While we would like to go full steam year round, the fact that we have day jobs (for example, I work as a professor), means we have to take a break from the site every summer. To recharge our batteries. Officially we went on break Friday, July 16th (we set up you up with a Sierra Leone-connected mix). However, in honor of one of our patron saints, Nelson Rolihlahla Mandela (not the Hollywood version, but the more radical, contradictory Mandela) whose birthday it is today (he would have been 98 years old), we’re making the break official. Don’t worry, we’ll cook up some stuff for the fall and we’ll be back on September 1. In the meantime, you can go potter around the website and catch up on our archive. If you have really bad withdrawal symptoms, check in occasionally at our social media media (Facebook here, here and here, Instagram and Twitter here, here and here). See you in the Fall.
Mozambique should not move forward with extractivist mega-projects. They always contribute to serious violations of human rights, cause irreversible damage to the environment, and deepen the climate crisis.
The dissonance between what is communicated through local and international propaganda machines and what is actually taking place across the streets of Sudan.
German historian Daniel Tödt wrote a history of the Congolese évolués. In this interview, he talks about the historiographical interventions of his book and the role of Patrice Lumumba in the history of évolués.
The women filmmakers in the Ethiopian diaspora who have taken the risk of dedicating their lives to documenting their homeland.
During Guinea-Bissau’s war of liberation, women filled key positions on the frontline. That is often forgotten in the mythology of the struggle for independence.
The Ugandan architect, Stephen Mukiibi, reflects on his studies in Soviet Ukraine and the lessons he learned on equality, environment, race, and friendship.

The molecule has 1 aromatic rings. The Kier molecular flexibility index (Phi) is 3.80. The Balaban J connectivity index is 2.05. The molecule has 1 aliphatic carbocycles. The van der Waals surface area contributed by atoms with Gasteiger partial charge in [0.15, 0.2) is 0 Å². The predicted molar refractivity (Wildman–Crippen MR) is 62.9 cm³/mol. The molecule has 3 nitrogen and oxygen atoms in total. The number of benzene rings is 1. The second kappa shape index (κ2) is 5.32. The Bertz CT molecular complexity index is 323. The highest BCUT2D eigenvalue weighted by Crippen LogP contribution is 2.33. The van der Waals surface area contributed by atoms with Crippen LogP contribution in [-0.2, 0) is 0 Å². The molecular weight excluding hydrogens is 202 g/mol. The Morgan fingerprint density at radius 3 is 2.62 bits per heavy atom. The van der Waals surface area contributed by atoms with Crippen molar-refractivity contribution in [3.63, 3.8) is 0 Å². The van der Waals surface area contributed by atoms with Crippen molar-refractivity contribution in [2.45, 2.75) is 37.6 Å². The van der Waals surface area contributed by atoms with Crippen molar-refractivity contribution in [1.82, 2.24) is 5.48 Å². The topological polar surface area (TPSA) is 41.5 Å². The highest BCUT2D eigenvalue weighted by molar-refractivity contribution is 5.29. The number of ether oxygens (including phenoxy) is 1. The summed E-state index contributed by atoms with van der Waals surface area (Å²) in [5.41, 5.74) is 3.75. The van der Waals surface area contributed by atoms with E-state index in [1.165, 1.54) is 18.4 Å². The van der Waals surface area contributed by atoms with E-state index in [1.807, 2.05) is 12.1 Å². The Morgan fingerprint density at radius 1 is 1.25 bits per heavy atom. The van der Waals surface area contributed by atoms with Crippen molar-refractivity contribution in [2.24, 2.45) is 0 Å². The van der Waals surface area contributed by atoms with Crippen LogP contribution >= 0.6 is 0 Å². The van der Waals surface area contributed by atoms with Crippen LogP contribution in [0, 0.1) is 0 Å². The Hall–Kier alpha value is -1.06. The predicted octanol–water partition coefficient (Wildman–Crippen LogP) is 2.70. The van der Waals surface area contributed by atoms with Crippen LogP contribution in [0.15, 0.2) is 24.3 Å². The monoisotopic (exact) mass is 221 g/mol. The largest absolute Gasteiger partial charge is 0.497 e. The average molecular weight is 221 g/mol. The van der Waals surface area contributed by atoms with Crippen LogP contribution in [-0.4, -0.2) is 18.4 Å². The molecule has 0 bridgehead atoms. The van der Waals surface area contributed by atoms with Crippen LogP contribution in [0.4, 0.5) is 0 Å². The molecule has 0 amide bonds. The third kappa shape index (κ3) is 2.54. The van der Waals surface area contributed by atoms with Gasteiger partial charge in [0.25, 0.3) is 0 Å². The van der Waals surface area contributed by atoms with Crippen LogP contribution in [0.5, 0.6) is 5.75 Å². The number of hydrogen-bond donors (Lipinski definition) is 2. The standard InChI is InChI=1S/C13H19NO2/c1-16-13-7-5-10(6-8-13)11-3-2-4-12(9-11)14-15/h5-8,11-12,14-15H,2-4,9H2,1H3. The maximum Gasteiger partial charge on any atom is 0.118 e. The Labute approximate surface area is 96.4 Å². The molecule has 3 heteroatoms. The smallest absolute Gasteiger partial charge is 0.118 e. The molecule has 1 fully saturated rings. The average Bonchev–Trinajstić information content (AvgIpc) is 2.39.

A new book revisits the career of Uganda’s first elected prime minister, Benedicto Kiwanuka, his followers, and political ideas.
What if the social media conditions of 2021 existed in 1981? A group of New Zealand writers tweeted the damned 1981 Springbok rugby tour as if it was happening now.
Different factions of South Africa’s ruling elite are implicated in looting and profiting from the state. South Africans should take an attitude of a plague on both their houses.
53 years after it was first made in 1968, the Ghanaian filmmaker King Ampaw’s short film ‘Black Is Black’ celebrates its inconspicuous premiere.
Gurnah’s Nobel Prize invites us to ponder Germany’s colonial past between the Scramble for Africa and the First World War in what is now Tanzania, Burundi, and Rwanda.
On this week’s AIAC Talk: China’s engagement with Africa is much debated. What exactly does it want on the continent?
Islamic scholarship in Africa and the meaning and end of decolonization in the work of religious studies scholar, Ousmane Kane.
The return of Patrice Lumumba’s remains must not be an occasion for Belgium to congratulate itself, but for a full accounting of the colonial violence that led to the assassination and coverup.
If you hadn’t noticed, we were on our annual break from just before Christmas 2021 until now. We are back, including with some inspiration.
On this week’s AIAC Talk, Will Shoki and Sean Jacobs discuss the history and politics of the African Cup of Nations football tournament.
In South Africa, the old endures and the new is nowhere to be seen. What is to be done? Public intellectual Steven Friedman helps us make sense.
A new and different state is necessary to manage the complex problems in the region, but is it possible under the current regime that has fed the conflict?
Two books, by art historian Bénédicte Savoy and journalist Barnaby Phillips respectively, detail how we got to this point in the restitution of African heritage.
Oupa Lehulere, revolutionary teacher and mentor, died on November 29. His approach to theoretical study and struggle was the same: there are no shortcuts.